Story Archaeology

Uncovering the layers of Irish Mythology through a regular podcast and related articles

Tag Archives: Find Mac Umhall

Revisiting Sinann’s Other Poems

From the Metrical Dindshenchas, Volume 4, edited by Edward Gwynn translated by Isolde ÓBrolcháin Carmody pp 36 – 43: Poems 11 & 12 Note: It may seem hard to believe, but in our podcast episode, Revisiting Sinann, we didn’t jump up and down shouting about the link between Sinann and Mongán! We compared her poetic quest …

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Repost – Imbas: Poetry, Knowledge and Inspiration

The filid, “poets”, of early Irish society were not poorly paid struggling artists: they were held in the highest esteem and a crucial part of culture.  Indeed, the word fili, “poet”, more literally means “seer“, and the ollamh, “great poet, chief poet”, had comparable status with the king of the túath, “petty kingdom”, and the …

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Revisiting Mythical Women 1 – Revisiting Sinann

  Welcome to series 5 of Acallam na nÉces, “Revisiting Mythical Women”. In our first episode, we take a look back at the stories of Sinann, and the themes that came up when we discussed them in our very first episode. We’ve added some new discussion to the beginning of the episode, highlighting how Story …

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Finn Bán describes the Gilla Decair (and his horse!)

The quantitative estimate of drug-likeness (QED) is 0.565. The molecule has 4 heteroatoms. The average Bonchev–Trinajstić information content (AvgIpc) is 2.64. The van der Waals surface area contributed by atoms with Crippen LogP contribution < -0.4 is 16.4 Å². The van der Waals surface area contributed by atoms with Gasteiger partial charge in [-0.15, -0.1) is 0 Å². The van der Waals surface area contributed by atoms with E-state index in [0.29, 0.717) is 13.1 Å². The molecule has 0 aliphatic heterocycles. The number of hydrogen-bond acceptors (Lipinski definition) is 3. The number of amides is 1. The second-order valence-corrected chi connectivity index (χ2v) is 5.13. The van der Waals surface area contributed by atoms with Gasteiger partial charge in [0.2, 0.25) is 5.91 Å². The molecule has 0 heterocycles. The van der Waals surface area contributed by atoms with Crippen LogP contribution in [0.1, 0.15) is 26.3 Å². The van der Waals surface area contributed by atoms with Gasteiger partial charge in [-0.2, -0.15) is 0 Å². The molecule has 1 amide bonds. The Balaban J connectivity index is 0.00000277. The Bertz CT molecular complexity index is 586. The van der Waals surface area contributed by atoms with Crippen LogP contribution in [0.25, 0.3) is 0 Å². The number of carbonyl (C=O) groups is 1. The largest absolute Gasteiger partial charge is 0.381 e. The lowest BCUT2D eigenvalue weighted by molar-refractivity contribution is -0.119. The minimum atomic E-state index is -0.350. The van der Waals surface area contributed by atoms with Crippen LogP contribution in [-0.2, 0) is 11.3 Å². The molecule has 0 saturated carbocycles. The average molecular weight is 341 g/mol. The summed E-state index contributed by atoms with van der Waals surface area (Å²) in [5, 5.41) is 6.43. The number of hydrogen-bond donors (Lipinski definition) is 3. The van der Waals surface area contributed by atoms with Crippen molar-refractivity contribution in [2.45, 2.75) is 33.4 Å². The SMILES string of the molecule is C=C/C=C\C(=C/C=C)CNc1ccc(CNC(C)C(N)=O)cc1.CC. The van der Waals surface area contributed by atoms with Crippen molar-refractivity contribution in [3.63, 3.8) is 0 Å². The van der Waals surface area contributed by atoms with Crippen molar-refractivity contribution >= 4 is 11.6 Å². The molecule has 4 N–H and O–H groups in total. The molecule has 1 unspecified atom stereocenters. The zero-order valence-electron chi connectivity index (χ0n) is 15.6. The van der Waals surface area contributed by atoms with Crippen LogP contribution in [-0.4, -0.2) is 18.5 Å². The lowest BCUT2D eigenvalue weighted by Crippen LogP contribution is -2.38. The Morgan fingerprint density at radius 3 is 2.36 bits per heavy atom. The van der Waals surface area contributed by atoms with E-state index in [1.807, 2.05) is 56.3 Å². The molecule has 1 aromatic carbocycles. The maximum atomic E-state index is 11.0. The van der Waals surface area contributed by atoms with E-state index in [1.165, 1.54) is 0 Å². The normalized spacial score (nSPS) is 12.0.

Finn Bán to Finn MacUmall: Na dée dot bennachad, a Fhinn, The gods bless you, O Finn, a fhir in chomráid chnesda; O man of soothing speech; táncas féin dot ghrésachtsa I come in need of your stirring words mar do bí oram egla Because I was so frightened.   Finn MacUmall to Finn …

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Mongán, Taliesin, Finn and Arthur!

What is so special about Mongán? Mongán is no longer a well-known figure in Irish mythology; and yet we have found ourselves giving three full podcast episodes to exploring his stories.  In the Irish annals (3.1), Mongán was referenced as a king who died in 625 CE. There is also an existing prose text and …

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Rowing Around Imrrama 10: Mongan and the Poets

In our second dip into Mongan’s mysterious waters, we compare several stories showing off Mongan’s miraculous poetic skill. As a boy-wonder, he humiliates his father’s chief poet; as a king, he terrifies a poor student into a mysterious quest; and finally lets slip that he may have been here before… Join the Story Archaeologists as …

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The Treasure Bag of the Fianna

The fair boy stared at the bag, turning it over in his hands. It felt smooth to the touch; fine leather, warm and welcoming to his fingers. He continued to stare at the pouch, its faded colours telling a story, but it was a tale he could not yet read. But he knew the object, …

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Midwinter Special: The Craneskin Bag – A Santa’s Sack of Gifts from Irish Mythology

Long before Santa’s sack was filled with seasonal gifts, Manannán Mac Lír had a wonderful craneskin bag full of magical treasures, which he frequently gave to those he favoured. But what will the Story Archaeologists pull out of the bag? Some unusual pets, a mythical Swiss Army knife and a Holy Grail. Don’t forget to subscribe to …

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Dindshenchas 02: Dindshenchas and Dreamtime

Mythic cartography is the art of mapping stories onto a living landscape.  In Ireland, these patterns are visible through the corpus of Dindshenchas poems and prose: in Australia, they have traditionally been painted onto rocks by the First Australians. Join the Story Archaeologists as they chart the Songlines and Storylines in these, environmentally differing, mythic map libraries. …

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